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What can I do with Idaho® Fingerling potatoes to make them taste unique for my guests?
Those cute little marble size colorful fingerlings like the Russian Banana, the Purple Peruvian or the French Fingerling (with a light pink interior) taste great when steam or boiled and cut up into a salad as well as when roasted in a pan or the oven. Just recently a group of chain restaurant chefs took on the challenge to do something a little different with these tiny morsels of flavor. My photography leaves a little to be desired, but hopefully you get ideas out of these shots that will encourage you to try something a little different.
One team poached their Purple Peruvian potatoes in clarified butter and aromatics, almost like a confit.
Another grated the Purple Peruvian potatoes and made delicious, really earthy potato pancakes. Just remember to grate into water and add a little acidity to the water such as vinegar or citrus juices.
One team cut the potatoes into small dices and made a version of a classic risotto substituting the typical rice for the starch, with the red French Fingerling.
Perhaps the most unusual effort was a chef's interpretation of what a salsa could be, savory instead of sweet or spicy. Boiled French Fingerlings were cooled with a touch of fresh lime and cut into small chunks. Diced tomatoes and other herbs were added. This was served over a deconstructed traditional Mexican dish. Wouldn't it make a nice side to pulled pork and fresh avocados and masa flour dough?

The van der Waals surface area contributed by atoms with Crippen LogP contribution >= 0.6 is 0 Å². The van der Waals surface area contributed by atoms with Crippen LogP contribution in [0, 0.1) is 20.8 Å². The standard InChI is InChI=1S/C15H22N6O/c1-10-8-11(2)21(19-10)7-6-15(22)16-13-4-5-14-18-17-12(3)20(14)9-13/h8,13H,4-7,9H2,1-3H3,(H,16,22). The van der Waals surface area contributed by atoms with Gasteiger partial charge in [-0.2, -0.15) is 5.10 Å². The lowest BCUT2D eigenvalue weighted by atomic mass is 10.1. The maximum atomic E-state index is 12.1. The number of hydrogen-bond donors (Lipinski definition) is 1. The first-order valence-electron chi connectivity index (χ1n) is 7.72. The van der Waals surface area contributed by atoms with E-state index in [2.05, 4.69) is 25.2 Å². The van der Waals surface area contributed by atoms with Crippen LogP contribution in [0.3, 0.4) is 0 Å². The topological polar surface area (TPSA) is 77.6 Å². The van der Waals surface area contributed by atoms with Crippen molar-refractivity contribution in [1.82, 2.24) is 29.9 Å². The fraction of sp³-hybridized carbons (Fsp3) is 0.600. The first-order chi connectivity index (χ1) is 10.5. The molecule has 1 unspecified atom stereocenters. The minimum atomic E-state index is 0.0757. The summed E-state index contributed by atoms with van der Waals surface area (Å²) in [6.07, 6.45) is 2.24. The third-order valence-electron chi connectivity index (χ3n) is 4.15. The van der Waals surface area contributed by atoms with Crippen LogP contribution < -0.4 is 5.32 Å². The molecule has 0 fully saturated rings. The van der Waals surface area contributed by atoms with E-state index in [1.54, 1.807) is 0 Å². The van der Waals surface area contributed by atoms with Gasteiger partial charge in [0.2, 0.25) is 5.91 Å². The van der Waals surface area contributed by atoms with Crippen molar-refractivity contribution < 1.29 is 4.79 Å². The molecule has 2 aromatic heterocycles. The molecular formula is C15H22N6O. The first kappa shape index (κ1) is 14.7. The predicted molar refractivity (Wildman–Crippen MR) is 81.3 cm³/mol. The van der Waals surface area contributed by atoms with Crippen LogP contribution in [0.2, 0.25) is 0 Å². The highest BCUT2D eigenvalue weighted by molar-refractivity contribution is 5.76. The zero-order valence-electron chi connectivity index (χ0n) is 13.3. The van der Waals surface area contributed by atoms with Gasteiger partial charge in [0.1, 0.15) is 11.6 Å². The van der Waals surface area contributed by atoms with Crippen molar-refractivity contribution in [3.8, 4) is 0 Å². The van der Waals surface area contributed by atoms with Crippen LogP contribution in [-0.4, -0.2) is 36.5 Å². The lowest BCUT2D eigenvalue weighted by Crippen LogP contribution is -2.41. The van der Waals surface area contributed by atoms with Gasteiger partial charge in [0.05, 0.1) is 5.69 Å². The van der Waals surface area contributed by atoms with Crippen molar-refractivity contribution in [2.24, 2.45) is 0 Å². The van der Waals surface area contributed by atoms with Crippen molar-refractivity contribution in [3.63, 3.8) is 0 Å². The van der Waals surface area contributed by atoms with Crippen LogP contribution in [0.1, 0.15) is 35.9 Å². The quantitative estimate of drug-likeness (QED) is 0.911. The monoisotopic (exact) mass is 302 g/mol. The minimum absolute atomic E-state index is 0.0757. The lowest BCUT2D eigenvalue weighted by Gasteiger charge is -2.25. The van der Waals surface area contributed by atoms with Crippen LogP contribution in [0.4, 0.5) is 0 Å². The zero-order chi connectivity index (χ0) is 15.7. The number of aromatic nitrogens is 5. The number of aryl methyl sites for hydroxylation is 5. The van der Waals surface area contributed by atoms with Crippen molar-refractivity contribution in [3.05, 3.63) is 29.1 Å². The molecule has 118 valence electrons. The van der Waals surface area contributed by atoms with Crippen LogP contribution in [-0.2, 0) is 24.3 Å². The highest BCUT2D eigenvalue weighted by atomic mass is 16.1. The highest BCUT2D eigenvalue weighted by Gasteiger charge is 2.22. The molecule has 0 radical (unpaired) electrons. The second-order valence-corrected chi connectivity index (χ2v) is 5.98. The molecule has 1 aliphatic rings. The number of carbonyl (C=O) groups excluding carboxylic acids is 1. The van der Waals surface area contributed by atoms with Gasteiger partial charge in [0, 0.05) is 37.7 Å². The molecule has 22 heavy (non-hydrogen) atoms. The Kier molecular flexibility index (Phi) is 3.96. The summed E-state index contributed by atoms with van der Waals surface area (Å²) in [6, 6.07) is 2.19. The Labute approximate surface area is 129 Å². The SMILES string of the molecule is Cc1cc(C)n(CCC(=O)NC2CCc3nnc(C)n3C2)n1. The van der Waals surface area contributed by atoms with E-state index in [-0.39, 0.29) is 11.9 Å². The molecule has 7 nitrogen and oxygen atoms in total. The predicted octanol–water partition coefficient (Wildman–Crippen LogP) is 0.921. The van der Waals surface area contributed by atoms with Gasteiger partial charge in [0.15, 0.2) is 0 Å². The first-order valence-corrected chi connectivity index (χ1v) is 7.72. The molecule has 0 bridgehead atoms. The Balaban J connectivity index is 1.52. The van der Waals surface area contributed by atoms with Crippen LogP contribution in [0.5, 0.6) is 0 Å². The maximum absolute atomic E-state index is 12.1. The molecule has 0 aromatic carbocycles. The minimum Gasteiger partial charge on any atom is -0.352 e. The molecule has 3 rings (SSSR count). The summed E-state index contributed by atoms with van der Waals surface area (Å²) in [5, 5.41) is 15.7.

Dr. Potato isn't a real doctor but a team of potato experts ready to answer all your potato questions.
Established in 1937, the Idaho Potato Commission (IPC) is a state agency that is responsible for promoting and protecting the famous "Grown in Idaho®" seal, a federally registered trademark that assures consumers they are purchasing genuine, top-quality Idaho® potatoes. Idaho's ideal growing conditions, including rich, volcanic soil, climate and irrigation differentiate Idaho® potatoes from potatoes grown in other states.
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